Study of the “post genetic”: Emily Brontë’s “EJB” notebook, 1844 to the present
Ayrton, Patricia Anne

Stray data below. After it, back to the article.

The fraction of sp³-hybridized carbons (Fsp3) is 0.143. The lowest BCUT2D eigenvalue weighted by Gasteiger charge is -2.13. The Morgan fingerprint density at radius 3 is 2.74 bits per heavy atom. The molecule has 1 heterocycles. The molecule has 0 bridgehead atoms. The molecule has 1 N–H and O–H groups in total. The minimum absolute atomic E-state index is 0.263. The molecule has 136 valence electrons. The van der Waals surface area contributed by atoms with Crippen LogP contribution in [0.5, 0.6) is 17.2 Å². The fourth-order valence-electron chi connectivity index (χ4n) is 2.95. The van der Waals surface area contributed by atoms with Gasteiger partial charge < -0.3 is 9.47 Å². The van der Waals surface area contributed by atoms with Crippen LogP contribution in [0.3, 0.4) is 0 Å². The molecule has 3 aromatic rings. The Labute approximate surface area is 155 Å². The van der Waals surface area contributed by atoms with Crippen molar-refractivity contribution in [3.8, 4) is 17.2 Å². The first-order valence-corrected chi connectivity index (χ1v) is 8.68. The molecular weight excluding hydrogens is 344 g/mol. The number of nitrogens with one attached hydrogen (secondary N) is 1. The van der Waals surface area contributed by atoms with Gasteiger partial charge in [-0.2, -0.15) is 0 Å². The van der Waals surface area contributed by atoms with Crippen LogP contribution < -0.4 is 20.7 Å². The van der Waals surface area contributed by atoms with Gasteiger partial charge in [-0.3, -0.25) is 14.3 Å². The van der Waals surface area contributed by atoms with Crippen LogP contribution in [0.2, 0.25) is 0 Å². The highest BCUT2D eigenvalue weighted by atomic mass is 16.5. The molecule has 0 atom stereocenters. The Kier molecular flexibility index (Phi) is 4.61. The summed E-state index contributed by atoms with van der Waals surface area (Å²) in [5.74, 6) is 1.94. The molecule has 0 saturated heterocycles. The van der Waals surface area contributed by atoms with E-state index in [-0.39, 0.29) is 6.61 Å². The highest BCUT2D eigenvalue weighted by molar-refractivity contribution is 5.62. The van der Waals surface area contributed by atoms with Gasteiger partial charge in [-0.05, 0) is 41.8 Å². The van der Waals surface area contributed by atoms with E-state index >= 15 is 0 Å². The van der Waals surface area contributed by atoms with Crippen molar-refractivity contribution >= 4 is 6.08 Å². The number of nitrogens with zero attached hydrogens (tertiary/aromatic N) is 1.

Emily Brontë began transcription of two poetry notebooks in February 1844. The title of one, ‘Gondal Poems’ is self-explanatory in its content and focus. But the purpose of the second, simply headed ‘EJB. Transcribed Febuary [sic] 1844’ has never been fully explored. It has not been recognised as a discrete piece of work, nor has it been printed in a complete edition of Emily’s work with the exact text, and in the sequence in which she created it. In this thesis I ask what Emily’s composition of her EJB notebook reveals about her as a writer and thinker, and why readers have never had the opportunity to read the poems in the context that she created for them. Chapter One examines the critical history of the poems, and here I describe the ‘lexicon’ created by Charlotte Brontë, Emily’s first posthumous editor, through which much of Emily’s work is still interpreted. I propose that the continued use of elements of this ‘lexicon’ impedes a recognition of Emily as a rigorous intellectual and thinker. In Chapter Two I show how a sequential reading of the EJB poems places her within her contemporary intellectual world. I propose that her purposeful creation of the notebook provides evidence of an engagement with the philosophies and literature of early nineteenth-century Europe, and reveals not only a profound understanding of the thought-systems of the time, but also a capacity to use those systems to develop a unique philosophy through poetry, a philosophy which she then employed in her creation of Wuthering Heights. The EJB holograph is not currently available for examination but this investigation is supported by my own transcription of the notebook which is based on a set of photographs taken over eighty years ago. Chapters Three, Four and Five are supported by a series of ‘post genetic’ diagrams which describe the textual development of the poems from the first publication of fifteen of them in 1846, to the most recent collected edition published in 1995. These chapters elucidate the effects of the activities and decisions of the editors, collectors and scholars who have influenced the texts and the presentations of the poems since the beginnings of transcription in 1844. This thesis proposes that in creating her EJB notebook Emily constructed a discrete piece of work which should stand alone as evidence of her distinctive philosophical engagement with her contemporary intellectual world. It demands a new vocabulary through which to interpret Emily and her work, and it requires an end to the ‘lexicon’ which has shaped Emily Brontë scholarship since her death in 1848. The evidence presented in this thesis supports the need for a new and definitive edition of Emily’s poems, and particularly for a contextual presentation of the EJB notebook. This will enable a new conception of her as a systematic, methodical and abstract thinker, a philosopher-poet who has engaged with some of the foremost ideas of the early nineteenth-century.